3. I remember feeling like your daughter does in that letter. But those memories are quickly replaced by the early morning snuggles that only my mother and I shared. As an adult I can look back and remind myself of how much love I was given. I can appreciate the ‘tough’ times and recognize the places where hurt hasn’t healed completely. As a parent I acknowledge that I can’t be that never ending source of joy and happiness for my child. Homework struggles, wardrobe struggles and the horrible horrible early morning time management struggles are all things that give my daughter her chance to fight for her needs and wants. Her moments to grow into the person she will become as a full grown adult. I just remind her (hourly if needed) that I love her. Now that my daughter is a teenager I can take a quiet moment to apologize for my impatience and work towards a more peaceful encounter but ultimately I do what I do because I want what’s best for her.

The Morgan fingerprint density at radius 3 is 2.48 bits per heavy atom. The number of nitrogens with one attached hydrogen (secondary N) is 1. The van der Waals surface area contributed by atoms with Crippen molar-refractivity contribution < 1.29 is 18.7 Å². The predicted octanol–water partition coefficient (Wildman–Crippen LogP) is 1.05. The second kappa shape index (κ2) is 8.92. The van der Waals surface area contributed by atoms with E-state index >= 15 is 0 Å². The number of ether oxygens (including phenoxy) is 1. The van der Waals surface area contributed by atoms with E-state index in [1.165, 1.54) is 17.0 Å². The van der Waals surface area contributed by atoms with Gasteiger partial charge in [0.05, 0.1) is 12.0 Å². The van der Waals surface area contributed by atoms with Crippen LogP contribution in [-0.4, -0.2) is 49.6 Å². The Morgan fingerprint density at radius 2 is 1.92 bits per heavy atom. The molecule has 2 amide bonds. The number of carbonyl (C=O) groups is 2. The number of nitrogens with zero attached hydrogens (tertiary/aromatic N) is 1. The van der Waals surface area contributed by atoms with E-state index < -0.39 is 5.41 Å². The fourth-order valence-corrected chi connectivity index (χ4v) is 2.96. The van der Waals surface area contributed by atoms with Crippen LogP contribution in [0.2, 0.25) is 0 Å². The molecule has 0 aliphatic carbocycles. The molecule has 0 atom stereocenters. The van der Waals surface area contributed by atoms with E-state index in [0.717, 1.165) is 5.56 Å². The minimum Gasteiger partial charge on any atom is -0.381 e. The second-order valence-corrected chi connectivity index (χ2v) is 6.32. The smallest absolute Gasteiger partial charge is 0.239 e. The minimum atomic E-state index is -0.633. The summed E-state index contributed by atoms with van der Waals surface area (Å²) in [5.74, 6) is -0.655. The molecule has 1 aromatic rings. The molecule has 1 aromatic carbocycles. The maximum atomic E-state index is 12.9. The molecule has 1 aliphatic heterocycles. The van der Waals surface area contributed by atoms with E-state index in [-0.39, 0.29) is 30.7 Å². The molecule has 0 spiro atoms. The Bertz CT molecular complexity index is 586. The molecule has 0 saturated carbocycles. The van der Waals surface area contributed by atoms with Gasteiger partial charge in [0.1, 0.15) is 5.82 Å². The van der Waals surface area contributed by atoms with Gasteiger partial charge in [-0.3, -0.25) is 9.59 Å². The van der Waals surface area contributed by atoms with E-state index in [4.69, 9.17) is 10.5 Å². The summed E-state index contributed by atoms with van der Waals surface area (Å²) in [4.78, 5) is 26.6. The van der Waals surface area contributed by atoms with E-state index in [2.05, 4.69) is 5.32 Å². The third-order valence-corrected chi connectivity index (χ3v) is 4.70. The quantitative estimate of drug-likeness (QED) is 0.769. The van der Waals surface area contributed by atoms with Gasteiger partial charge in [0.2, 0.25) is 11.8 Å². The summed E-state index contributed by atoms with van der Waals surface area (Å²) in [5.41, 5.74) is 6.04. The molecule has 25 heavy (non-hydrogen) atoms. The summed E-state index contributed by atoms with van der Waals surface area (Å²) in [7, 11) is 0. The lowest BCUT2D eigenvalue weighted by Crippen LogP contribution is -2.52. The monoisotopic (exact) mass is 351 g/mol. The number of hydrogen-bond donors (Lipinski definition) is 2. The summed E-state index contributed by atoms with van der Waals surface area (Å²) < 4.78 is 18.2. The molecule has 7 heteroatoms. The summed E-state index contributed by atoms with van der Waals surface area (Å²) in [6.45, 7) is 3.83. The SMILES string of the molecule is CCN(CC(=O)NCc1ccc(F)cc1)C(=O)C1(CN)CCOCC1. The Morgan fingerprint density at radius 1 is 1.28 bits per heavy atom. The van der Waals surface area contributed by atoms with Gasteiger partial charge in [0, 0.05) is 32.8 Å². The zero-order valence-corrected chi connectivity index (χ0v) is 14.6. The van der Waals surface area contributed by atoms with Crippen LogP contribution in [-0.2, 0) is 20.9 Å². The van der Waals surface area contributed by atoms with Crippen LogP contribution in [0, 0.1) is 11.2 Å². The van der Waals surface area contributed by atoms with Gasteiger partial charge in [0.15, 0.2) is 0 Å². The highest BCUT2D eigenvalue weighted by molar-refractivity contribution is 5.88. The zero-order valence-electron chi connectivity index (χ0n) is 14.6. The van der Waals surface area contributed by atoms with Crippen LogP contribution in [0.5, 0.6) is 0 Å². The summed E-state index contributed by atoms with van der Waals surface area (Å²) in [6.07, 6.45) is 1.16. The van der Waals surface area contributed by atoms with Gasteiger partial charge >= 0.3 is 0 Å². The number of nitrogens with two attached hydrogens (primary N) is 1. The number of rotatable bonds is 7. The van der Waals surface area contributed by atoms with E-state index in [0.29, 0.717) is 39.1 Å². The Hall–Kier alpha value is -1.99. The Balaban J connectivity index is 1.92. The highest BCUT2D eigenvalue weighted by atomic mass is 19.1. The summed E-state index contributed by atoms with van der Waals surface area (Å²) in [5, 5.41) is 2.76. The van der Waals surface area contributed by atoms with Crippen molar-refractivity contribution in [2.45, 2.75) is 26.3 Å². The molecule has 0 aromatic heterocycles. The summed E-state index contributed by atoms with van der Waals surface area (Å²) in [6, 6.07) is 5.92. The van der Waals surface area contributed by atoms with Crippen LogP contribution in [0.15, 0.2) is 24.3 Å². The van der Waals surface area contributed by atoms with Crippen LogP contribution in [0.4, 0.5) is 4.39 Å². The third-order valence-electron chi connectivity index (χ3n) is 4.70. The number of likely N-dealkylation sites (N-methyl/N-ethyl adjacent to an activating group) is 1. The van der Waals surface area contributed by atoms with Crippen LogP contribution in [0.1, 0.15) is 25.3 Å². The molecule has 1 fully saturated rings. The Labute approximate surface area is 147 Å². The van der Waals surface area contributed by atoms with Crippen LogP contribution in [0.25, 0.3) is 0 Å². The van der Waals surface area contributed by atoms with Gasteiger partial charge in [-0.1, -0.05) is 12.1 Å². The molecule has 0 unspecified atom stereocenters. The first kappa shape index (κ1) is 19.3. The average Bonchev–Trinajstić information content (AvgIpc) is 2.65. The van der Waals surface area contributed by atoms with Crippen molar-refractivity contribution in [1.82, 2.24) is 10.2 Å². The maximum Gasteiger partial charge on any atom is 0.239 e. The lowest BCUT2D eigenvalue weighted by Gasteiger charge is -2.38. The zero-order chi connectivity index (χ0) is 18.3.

4. “Homework struggles, wardrobe struggles and the horrible horrible early morning time management struggles are all things that give my daughter her chance to fight for her needs and wants.” This is so true, that fight to control their own lives, which we can’t really let them win sometimes, unfortunately. I love to see them handle their own business successfully, and nothing has quite the same relief-inducing properties as that moment when they turn 18 and officially nothing is my fault anymore! šŸ˜€ I just hate to see them translate a lost fight into “you don’t love me!” Because it actually means the opposite – if I didn’t love you, I’d let you win all your fights to do all kinds of dangerous, stupid things. But I do love you, so I guide and/or shove you in the right direction when necessary (even though it sucks for BOTH of us!) so that you don’t get hit by a bus or let your teeth rot out or get scurvy or whatever.